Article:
Wednesday, February 3, 2016

This is Why Rand Dropped Out

Politico has a pretty decent battlefield report explaining why Rand has ended his campaign:

Rand Paul dropped out of the 2016 president race on Wednesday, short on cash and support, two days after finishing with under 5 percent in the Iowa caucuses — less than one quarter of the support his father had drawn four years earlier...

His moment in the 2016 campaign never materialized....

For months, Paul struggled to gain traction or garner attention in a race that has been dominated by Donald Trump and Ted Cruz. Paul hadn’t registered in double digits in any national poll since May, after he had led some surveys in 2014 and had been declared the “most interesting man” in Republican politics.

Paul had initially been viewed as a stronger contender than his father, former Rep. Ron Paul, who ran for president in 2008 and 2012 on a narrow libertarian appeal. The younger Paul had hope to build on the libertarian grassroots base that had poured tens of millions of dollars into the elder Paul’s campaigns and expand it to more mainstream Republicans
In the end, he was able to do neither...

Rand Paul struggled to raise serious campaign cash, from both big donors and small ones. He had entered 2016 essentially broke, with $1.27 million in the bank and nearly $250,000 in unpaid bills and some of the remaining money unavailable because it was earmarked to be used only in a general election. Paul had burned through more money than he raised in each of his last two full quarters as a candidate, when others, notably rival Sen. Ted Cruz, were spending far more and still able to pad their political warchests....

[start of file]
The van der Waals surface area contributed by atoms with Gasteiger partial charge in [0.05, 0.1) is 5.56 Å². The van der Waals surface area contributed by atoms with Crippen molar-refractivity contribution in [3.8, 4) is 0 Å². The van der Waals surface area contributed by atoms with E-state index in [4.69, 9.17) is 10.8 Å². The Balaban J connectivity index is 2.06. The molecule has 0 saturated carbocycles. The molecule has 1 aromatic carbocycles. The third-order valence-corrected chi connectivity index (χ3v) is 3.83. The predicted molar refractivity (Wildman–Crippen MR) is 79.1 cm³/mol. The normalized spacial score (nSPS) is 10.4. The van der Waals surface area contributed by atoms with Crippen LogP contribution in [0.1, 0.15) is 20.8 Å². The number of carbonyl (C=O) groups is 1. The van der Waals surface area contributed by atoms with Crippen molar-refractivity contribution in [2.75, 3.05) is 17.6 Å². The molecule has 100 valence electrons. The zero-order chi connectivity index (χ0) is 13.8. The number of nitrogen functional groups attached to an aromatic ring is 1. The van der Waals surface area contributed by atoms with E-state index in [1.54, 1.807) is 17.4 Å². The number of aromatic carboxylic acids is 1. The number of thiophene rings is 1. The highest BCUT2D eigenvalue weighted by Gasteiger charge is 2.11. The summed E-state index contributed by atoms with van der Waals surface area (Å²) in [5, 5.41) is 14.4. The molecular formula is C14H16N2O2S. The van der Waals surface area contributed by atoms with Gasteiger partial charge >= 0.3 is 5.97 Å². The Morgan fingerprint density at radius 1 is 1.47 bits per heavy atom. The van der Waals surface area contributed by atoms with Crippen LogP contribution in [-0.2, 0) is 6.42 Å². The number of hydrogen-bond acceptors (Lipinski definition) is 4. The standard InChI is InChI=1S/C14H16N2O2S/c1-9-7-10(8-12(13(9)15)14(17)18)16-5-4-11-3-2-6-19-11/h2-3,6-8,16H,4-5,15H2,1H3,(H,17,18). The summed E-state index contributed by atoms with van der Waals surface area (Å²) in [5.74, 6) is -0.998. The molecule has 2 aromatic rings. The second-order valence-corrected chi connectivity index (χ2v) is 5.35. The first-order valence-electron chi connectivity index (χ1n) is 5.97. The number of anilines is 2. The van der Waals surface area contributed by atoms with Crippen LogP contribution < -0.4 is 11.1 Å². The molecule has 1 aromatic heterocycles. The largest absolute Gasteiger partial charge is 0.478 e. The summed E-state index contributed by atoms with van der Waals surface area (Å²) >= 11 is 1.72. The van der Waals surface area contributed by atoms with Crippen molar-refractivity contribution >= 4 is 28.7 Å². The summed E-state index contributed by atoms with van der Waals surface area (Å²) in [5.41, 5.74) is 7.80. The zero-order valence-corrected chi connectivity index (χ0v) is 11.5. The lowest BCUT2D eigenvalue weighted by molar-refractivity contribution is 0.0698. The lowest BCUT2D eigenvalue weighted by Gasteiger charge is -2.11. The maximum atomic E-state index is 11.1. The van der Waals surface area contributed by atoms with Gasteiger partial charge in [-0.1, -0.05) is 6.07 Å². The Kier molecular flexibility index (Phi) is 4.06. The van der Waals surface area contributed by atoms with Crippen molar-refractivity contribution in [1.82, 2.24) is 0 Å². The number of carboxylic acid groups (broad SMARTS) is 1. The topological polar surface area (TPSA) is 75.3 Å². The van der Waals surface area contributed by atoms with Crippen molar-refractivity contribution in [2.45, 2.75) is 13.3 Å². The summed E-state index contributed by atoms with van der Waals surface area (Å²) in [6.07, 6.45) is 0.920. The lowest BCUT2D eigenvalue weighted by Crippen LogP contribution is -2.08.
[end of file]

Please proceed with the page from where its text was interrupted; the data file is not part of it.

While candidates like Trump, Cruz and Marco Rubio — the top three finishers in Iowa — became better liked as the campaign wore on, Paul was the opposite.

By the latest Des Moines Register/Bloomberg poll in Iowa, Paul’s favorability had plummeted underwater, with 41 percent likely caucus-goers having an unfavorable opinion of him and only 40 percent favorable. That represents a remarkable swing from the previous January poll, when his favorability was 65 percent and unfavorability 25 percent. He finished fifth in Iowa — ahead of Jeb Bush, John Kasich, and Chris Christie — but was projected to do much worse in next week’s New Hampshire primary.

Paul suffered a big blow last month when he was relegated to the undercard of the sixth GOP debate. He boycotted the event, saying he was running a “first-tier” campaign. While he made it back on the main stage for last week’s debate, he failed to make much of an impact.

He was also extremely unlikely to qualify for Saturday night’s nationally televised debate in Manchester, N.H., according to criteria announced last week by ABC News. Paul failed to finish in the top three in Iowa and isn’t in the top six in polls conducted among Republicans nationally (he’s tenth) or in New Hampshire (he’s seventh), according to POLITICO’s calculations.

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  1. The results of these caucuses are pre-determined. I give zero credence to polls. Rand Paul is merely the lesser of two evils; remember he voted for sanctions against some innocent country and has a few other egregious transgressions. He sold out from the start. Politics is no different than watching the NFL; merely a distraction for the masses while they steal everything we have.